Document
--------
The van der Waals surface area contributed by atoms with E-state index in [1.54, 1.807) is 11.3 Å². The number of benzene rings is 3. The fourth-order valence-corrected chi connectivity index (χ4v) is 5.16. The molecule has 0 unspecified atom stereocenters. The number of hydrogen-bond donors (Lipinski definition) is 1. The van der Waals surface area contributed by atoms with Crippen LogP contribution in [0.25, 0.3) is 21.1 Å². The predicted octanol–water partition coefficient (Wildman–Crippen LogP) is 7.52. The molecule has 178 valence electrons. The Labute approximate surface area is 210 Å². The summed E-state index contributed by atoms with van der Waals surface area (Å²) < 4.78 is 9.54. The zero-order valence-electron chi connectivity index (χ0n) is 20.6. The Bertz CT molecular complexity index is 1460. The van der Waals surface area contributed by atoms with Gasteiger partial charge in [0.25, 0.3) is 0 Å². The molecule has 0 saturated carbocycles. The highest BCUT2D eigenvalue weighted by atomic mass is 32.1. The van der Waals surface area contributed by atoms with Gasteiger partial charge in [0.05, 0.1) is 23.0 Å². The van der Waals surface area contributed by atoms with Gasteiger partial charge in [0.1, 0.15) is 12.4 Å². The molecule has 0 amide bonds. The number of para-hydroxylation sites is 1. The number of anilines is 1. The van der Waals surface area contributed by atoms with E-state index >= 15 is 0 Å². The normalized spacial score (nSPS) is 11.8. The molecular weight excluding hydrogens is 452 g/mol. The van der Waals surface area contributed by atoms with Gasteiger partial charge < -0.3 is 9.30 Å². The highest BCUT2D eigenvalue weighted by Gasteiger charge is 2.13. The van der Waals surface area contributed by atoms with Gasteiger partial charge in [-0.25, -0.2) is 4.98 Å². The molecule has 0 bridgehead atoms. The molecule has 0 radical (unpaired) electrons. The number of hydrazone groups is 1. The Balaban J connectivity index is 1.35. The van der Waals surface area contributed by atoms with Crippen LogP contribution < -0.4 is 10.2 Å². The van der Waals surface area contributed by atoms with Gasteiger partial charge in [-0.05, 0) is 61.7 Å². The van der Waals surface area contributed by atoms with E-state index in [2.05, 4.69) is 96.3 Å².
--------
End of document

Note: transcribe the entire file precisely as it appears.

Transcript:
The van der Waals surface area contributed by atoms with E-state index in [1.54, 1.807) is 11.3 Å². The number of benzene rings is 3. The fourth-order valence-corrected chi connectivity index (χ4v) is 5.16. The molecule has 0 unspecified atom stereocenters. The number of hydrogen-bond donors (Lipinski definition) is 1. The van der Waals surface area contributed by atoms with Crippen LogP contribution in [0.25, 0.3) is 21.1 Å². The predicted octanol–water partition coefficient (Wildman–Crippen LogP) is 7.52. The molecule has 178 valence electrons. The Labute approximate surface area is 210 Å². The summed E-state index contributed by atoms with van der Waals surface area (Å²) < 4.78 is 9.54. The zero-order valence-electron chi connectivity index (χ0n) is 20.6. The Bertz CT molecular complexity index is 1460. The van der Waals surface area contributed by atoms with Gasteiger partial charge in [0.25, 0.3) is 0 Å². The molecule has 0 saturated carbocycles. The highest BCUT2D eigenvalue weighted by atomic mass is 32.1. The van der Waals surface area contributed by atoms with Gasteiger partial charge in [0.05, 0.1) is 23.0 Å². The van der Waals surface area contributed by atoms with Gasteiger partial charge in [0.1, 0.15) is 12.4 Å². The molecule has 0 amide bonds. The number of para-hydroxylation sites is 1. The number of anilines is 1. The van der Waals surface area contributed by atoms with E-state index >= 15 is 0 Å². The normalized spacial score (nSPS) is 11.8. The molecular weight excluding hydrogens is 452 g/mol. The van der Waals surface area contributed by atoms with Gasteiger partial charge < -0.3 is 9.30 Å². The highest BCUT2D eigenvalue weighted by Gasteiger charge is 2.13. The van der Waals surface area contributed by atoms with Gasteiger partial charge in [-0.25, -0.2) is 4.98 Å². The molecule has 0 bridgehead atoms. The molecule has 0 radical (unpaired) electrons. The number of hydrazone groups is 1. The Balaban J connectivity index is 1.35. The van der Waals surface area contributed by atoms with Crippen LogP contribution < -0.4 is 10.2 Å². The van der Waals surface area contributed by atoms with Gasteiger partial charge in [-0.05, 0) is 61.7 Å². The van der Waals surface area contributed by atoms with E-state index in [2.05, 4.69) is 96.3 Å².